Having good friendships in college is one of the best ways to make your college experience worthwhile.
"The best years of your life" can't be the best years of your life if they're not spent with people you truly connect with. Finding these close friendships is easier for some than others, but without them, living on your own can feel lonely, stressful, and probably really boring.
Whether you're making friends in class, student organizations, volunteering opportunities, a job, or a fraternity/sorority, finding people with the same interests as you will guarantee you've got someone to stay up and study with, or spend the weekends with. Especially for freshman transitioning from high school to college life, it's difficult to create a new group when you're still missing your closest friends from home.
Sometimes finding friends is hard, especially If you're not an extrovert. Try being more open with others if developing deep friendships is something you struggle with. Being quiet and closed off can often hinder or slow the formation of deep meaningful relationships. Learning to be more open with others is a super important charismatic skill that people develop in college. The more you let people in, the more they let you in and start to feel comfortable around you. Telling people small details of your life or personal stories helps them understand who you are, why you act the way you do and gives them a key to understanding your humor. This also makes them more comfortable opening up to you, so it works in reverse if you're trying to get someone to be less closed off towards you.
Sometimes, just having friends from class isn't enough. Those relationships often feel forced and superficial. Joining a student organization that meets regularly (in and outside of meetings) is one of the best ways to develop quality friendships in college. Seeing the same faces on a regular basis makes it easier, too. Before you're truly established in your major, it's hard to recognize people like that, especially on a big campus like A&M.
Having a group of quality people with the same interests and values as you will make your college years so much more enriching. Making memories with people who don't care about you, lie to you, or are shallow is just going to lead to drama and uncomfortable parties. Make sure your friends are there for you when you need it, or find new friends. Quality friendships are one of the most important factors in mental health. Having someone to trust and rely on can significantly improve mental well being. Learning who is and isn't a good friend is a good skill to develop during college as well. Learning how to prioritize your time with others and identifying red flags can help when forming future friendships.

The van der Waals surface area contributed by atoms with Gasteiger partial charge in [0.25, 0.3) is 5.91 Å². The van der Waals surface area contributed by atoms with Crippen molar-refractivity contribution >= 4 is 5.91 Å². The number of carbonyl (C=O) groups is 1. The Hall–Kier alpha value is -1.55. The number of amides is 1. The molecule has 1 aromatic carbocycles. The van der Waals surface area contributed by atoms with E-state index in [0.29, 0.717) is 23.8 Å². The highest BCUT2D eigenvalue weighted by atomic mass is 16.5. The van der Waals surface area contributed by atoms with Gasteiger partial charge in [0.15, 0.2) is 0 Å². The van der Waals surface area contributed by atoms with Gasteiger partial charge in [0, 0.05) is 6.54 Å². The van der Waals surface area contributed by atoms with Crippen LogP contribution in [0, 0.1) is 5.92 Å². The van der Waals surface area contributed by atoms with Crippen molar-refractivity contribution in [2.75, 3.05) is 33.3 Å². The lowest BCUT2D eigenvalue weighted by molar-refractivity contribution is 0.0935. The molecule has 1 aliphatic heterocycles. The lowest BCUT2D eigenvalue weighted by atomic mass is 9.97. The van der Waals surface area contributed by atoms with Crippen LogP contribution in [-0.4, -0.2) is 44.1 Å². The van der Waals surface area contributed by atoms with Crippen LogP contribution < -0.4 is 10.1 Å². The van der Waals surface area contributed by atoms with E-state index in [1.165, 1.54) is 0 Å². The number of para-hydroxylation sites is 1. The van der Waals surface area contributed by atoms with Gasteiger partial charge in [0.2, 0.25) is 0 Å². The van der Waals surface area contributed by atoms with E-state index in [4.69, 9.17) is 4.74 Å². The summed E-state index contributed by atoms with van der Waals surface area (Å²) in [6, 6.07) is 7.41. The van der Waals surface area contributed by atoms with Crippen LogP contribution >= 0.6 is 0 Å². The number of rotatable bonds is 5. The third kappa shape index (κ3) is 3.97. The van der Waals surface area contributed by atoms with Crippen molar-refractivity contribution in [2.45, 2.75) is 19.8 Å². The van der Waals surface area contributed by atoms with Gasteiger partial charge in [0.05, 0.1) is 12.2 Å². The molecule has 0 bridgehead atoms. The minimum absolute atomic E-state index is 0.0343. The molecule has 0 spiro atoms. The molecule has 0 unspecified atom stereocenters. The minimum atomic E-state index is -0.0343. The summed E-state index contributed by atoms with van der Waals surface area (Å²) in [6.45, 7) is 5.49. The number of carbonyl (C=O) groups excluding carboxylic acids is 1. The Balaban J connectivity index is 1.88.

Be there for them too. My mom always said you have to be a friend to have a friend. If you and your friends don't rely on each other, where are you building trust? They're not your real friends, they're just your party buddies. If a friend calls, pick up. Give them a ride, buy them a coffee. Little acts of service can really let someone know you care.
Living with your best friends makes college as fun as it can possibly get. When you and your assigned roommates become best friends, or especially when your best friends become your roommates, life gets fun. Being with your favorite people 24/7 makes all the little things, like running to the store, a fun event.
Forming close groups leads to fun exciting adventures. Taking trips on spring break, over the summer, or just on weekends is part if the exciting new freedom of college.
Living out your wildest memories together will create those lifelong bonds, especially when you get back and tell the crazy stories together.
When you finally hit graduation, and you are moving away to a new city, your true friends will still be in contact with you. Who knows, maybe even going with you!